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University of Michigan School of Information


Democracy, Finsta and Online Harassment: UMSI Research Roundup

Democracy, Finsta and Online Harassment: Check out UMSI faculty Phd student publications.

Thursday, 03/16/2023

University of Michigan School of Information faculty and PhD students are creating and sharing knowledge that helps build a better world. Here are some of their recent publications. 

“Longitudinal Associations between Online Usage of Library-Licensed Content and Undergraduate Student Performance”

M | Library Deep Blue Documents, February 2023 

Felichism Kabo, Annaliese Paulson, Dorren Bradley, Kenneth J. Varnum, Stephanie Teasley

To better understand the longitudinal association between online usage of library-licensed content and short- and long-term student performance, we linked EZproxy logs to institutional university data to study how library usage impacts semester and cumulative GPAs. Panel linear mixed effects regression models indicate online library usage is significantly associated with semester and cumulative GPAs. The library usage effect is larger for semester GPA and varies by on- and off-campus residency. The effect on semester GPA is larger for off-campus students, while for cumulative GPA the effect is larger for on-campus students. Longitudinally linked library-institutional data offers key insights on the library’s value.

“How Much Space Has Been Explored? Measuring the Chemical Space Covered by Databases and Machine-Generated Molecules”

International Conference on Learning Representations, February 2023

Yutong Xie, Ziqiao Xu, Jiaqi Ma, Qiaozhu Mei

Forming a molecular candidate set that contains a wide range of potentially effective compounds is crucial to the success of drug discovery. While most databases and machine-learning-based generation models aim to optimize particular chemical properties, there is limited literature on how to properly measure the coverage of the chemical space by those candidates included or generated. This problem is challenging due to the lack of formal criteria to select good measures of the chemical space. In this paper, we propose a novel evaluation framework for measures of the chemical space based on two analyses: an axiomatic analysis with three intuitive axioms that a good measure should obey, and an empirical analysis on the correlation between a measure and a proxy gold standard. Using this framework, we are able to identify #Circles, a new measure of chemical space coverage, which is superior to existing measures both analytically and empirically. We further evaluate how well the existing databases and generation models cover the chemical space in terms of #Circles. The results suggest that many generation models fail to explore a larger space over existing databases, which leads to new opportunities for improving generation models by encouraging exploration.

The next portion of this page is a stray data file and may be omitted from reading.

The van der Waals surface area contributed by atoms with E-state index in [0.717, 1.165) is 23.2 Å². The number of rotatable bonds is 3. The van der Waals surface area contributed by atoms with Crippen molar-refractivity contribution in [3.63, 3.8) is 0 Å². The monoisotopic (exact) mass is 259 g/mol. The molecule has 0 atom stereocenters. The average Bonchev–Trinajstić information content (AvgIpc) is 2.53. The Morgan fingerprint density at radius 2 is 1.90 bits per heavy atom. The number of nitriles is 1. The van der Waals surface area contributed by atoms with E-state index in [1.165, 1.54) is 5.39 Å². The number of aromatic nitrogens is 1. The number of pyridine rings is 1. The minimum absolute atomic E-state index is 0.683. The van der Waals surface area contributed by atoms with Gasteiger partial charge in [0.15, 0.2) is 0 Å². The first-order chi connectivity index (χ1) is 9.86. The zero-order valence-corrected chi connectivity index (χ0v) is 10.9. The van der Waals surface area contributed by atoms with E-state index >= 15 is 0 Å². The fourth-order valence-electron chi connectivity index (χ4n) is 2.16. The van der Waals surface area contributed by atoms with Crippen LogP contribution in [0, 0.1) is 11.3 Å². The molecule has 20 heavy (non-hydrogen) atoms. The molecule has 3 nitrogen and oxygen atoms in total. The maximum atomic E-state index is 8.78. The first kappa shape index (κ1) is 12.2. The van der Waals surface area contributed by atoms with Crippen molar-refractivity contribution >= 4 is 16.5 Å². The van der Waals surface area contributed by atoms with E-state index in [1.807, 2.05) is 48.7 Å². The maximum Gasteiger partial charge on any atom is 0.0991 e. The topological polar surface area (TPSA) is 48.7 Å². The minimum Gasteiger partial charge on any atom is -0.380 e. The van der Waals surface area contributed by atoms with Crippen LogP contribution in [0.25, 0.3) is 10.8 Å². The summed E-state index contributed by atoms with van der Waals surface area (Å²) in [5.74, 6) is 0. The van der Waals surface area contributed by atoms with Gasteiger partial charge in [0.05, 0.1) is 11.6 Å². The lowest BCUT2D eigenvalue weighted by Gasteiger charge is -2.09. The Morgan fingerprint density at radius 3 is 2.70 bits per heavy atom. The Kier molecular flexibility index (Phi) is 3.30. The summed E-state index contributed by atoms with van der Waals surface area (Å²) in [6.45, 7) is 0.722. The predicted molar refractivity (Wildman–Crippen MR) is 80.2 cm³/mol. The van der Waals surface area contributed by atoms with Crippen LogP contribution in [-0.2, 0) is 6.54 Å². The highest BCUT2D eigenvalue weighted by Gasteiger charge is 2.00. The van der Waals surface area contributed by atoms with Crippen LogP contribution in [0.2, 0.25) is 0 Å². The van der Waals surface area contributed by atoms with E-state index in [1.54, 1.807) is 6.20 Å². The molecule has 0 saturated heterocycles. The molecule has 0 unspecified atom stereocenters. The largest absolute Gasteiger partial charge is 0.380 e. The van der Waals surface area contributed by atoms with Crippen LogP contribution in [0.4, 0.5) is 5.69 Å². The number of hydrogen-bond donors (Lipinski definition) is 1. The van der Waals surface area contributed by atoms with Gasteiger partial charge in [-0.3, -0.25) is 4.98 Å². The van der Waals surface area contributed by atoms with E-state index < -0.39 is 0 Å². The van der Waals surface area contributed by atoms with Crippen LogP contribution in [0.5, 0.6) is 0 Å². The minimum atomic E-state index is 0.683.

“Online Harassment: Assessing Harms and Remedies”

Social media and Society, March 2023

Sarita Schoenebeck, Cliff Lampe, Penny Triệu

Online harassment refers to a wide range of harmful behaviors, including hate speech, insults, doxxing, and non-consensual image sharing. Social media platforms have developed complex processes to try to detect and manage content that may violate community guidelines; however, less work has examined the types of harms associated with online harassment or preferred remedies to that harassment. We conducted three online surveys with US adult Internet users measuring perceived harms and preferred remedies associated with online harassment. Study 1 found greater perceived harm associated with non-consensual photo sharing, doxxing, and reputational damage compared to other types of harassment. Study 2 found greater perceived harm with repeated harassment compared to one-time harassment, but no difference between individual and group harassment. Study 3 found variance in remedy preferences by harassment type; for example, banning users is rated highly in general, but is rated lower for non-consensual photo sharing and doxxing compared to harassing family and friends and damaging reputation. Our findings highlight that remedies should be responsive to harassment type and potential for harm. Remedies are also not necessarily correlated with harassment severity—expanding remedies may allow for more contextually appropriate and effective responses to harassment.

“‘It’s Your Finsta at the End of the Day . . . Kind of’: Understanding Emerging Adults’ Self-Presentational Changes on Secondary Accounts”

Social media and Society, March 2023 

Michelle Tao and Nicole B. Ellison

This study explores emerging adults’ reflections about how their secondary Instagram account (“Finsta” or Fake Instagram) self-presentation evolved over time, from account creation to their present use. Drawing on interview data collected from female emerging adults (N = 17) who had at least one Finsta and one Rinsta (i.e., Real Instagram), we use Emerging Adulthood as a frame for understanding how their content-sharing practices changed, reflecting their own development from adolescence to adulthood. Our participants described how their Instagram content-sharing behaviors evolved, reflecting their desire to be seen as more mature, especially in regard to managing negative self-presentational content. Furthermore, some participants described the difficulties introduced by context collapse associated with presenting to two distinct networks, both high school and college followers. Finally, and reflecting contemporary developments, we document how the “Making Rinsta Casual Again” trend and the COVID-19 pandemic influence users’ self-presentational behaviors on image-based social media platforms like Instagram.